Monday, January 28, 2008

Chapter 9: Third Night, Part I

Snatching up a couple of flashlights, Vernon ran toward the back room. Light shone on them from the front, but a cold, hard grip tangled in his hair and jerked his head back as he dashed past the refrigerator. He grimaced and whipped his head from side to side. No use. He backed up a step, then leaned forward against the pull. The pressure on his scalp increased, and he could feel hair ripping. He swiped at the darkness behind his head and nearly knocked himself out with one of the flashlights. Vernon's skull rang from the impact as his thumb pressed the switch. The grip on his head weakened immediately. He stumbled to the back room in two lurching steps. He collapsed on the couch, chest heaving.

Raymond squirmed in his grip. Vernon sat the baby on his lap and bounced his knee. The scratches on his face didn't look quite as bad. The baby giggled, burped and spit up. Wiping the mess off Ray's blue onesie with his sleeve, Vernon yawned and held him close. Raymond laid his head on his father's shoulder as his eyes slid closed. He patted the infant's bottom and stared at the blank wall above the DVD player sitting on the desk. Too bad the TV got smashed. I could really go for a movie right about now. Anything to take my mind off... His gaze shifted to the window.

Despite the brightness of the room, the glass remained a flat black. He sat straighter and squinted. No, not flat. Night swirled past the window, occasionally pressing inside a couple of inches. Every so often, it would flatten and spread along the wall, only to shatter in the light. The few shards of darkness that survived scurried to join the shadows behind the desk like cockroaches. Hesitant tendrils slipped out from under the desk and whipped back. Vernon watched them a moment, then lifted his feet off the floor and set them on the couch. He turned back to the window. Does it know someone's in here? He found the idea hard to credit, but why else would it fight so hard to get in? Maybe it's not fighting at all. Maybe it's like water – just pushing against whatever holds it back until it flows through. He sighed and laid his head back on the back of the couch, wincing as his tender scalp hit the fabric. Whatever else the darkness might be, it wasn't mindless. It wanted them. But why? Food?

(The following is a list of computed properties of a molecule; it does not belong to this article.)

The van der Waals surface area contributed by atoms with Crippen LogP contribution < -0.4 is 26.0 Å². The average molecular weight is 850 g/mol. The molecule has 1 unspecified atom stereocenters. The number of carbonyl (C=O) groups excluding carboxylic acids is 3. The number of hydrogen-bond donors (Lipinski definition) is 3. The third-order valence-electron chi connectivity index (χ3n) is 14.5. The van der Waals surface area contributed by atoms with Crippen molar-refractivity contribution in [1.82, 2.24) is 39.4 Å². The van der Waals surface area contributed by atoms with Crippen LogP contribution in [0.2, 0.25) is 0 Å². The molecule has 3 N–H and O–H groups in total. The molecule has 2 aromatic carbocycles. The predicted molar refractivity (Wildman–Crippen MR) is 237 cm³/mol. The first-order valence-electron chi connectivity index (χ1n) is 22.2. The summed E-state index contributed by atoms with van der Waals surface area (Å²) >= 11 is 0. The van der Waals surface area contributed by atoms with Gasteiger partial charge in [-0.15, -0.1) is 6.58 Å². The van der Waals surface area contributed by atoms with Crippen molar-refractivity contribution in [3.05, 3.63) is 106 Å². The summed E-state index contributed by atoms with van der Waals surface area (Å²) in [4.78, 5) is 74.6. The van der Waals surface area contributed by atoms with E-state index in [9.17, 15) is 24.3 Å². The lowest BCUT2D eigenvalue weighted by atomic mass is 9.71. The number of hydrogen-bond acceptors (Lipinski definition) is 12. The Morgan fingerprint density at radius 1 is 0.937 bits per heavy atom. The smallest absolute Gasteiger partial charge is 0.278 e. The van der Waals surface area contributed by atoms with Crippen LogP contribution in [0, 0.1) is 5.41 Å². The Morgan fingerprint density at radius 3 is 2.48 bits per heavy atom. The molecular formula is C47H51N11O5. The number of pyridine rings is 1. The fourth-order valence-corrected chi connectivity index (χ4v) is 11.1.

He shivered. He couldn't quite believe Jennings Grove was nothing more than a feeding ground for a nightmare. Even so, he still couldn't quite comprehend the native's willingness to remain, let alone live here. Ware called it "home," but could that really be enough to hold all these people here? It might. He got the feeling that trying to drag most of them away would lead to the fight of a lifetime. Great-Uncle Art would love this place.

Arthur Keele was something of a legend in Cheryl's family. As Houston expanded, most of the clan abandoned their various agricultural pursuits and started ventures in the city, including her grandfather. But the oldest son refused to sell. In fact, Art bought out his other siblings at outrageous prices to keep the family's land intact. "The city ain't going to swallow me, ya hear?" he'd tell anyone willing to listen. He held out for years, far longer than anyone thought he could. But the price he paid for the land beggared him. His wife left and took their children to Oklahoma with her family. Faced with starvation, he slowly parceled the land away, cursing his brothers and sisters with every acre he lost. He died on the original homestead with nothing but a few hundred acres that his children promptly sold to a developer. Cheryl's grandparents and great-aunts and –uncles sheepishly refused to talk about Art, but their children idolized him and passed their hero-worship to her generation.

Vernon loved the stories about Great-Uncle Art. His own family had consisted of nothing but his parents, who had never found much use in such sentimentality. They sold and bought what they needed with no thought of passing anything on to their children. He'd inherited something of their carpe diem attitude, which he supposed had helped lead to this predicament. If I'd thought to save more, maybe we could have held on to our own house instead of selling it just to survive. I wouldn't have had to take the first job that came along, and I wouldn't be here running for my life through an old house with bad wiring. Art certainly would have held on longer. Vernon got to talk with him once just a few months before he died. The old man had been drunk and more than a little senile, but he remained adamant about not letting anyone take him from the land. "This was our home," he kept saying. "The city ain't going to swallow it."

Could they really feel the same way about Jennings Grove? Vernon shook his head. Too many questions and no answers. He doubted it would make much difference, anyway, but it might be nice to know more about his mess he had gotten them in to.


Part II coming Friday!

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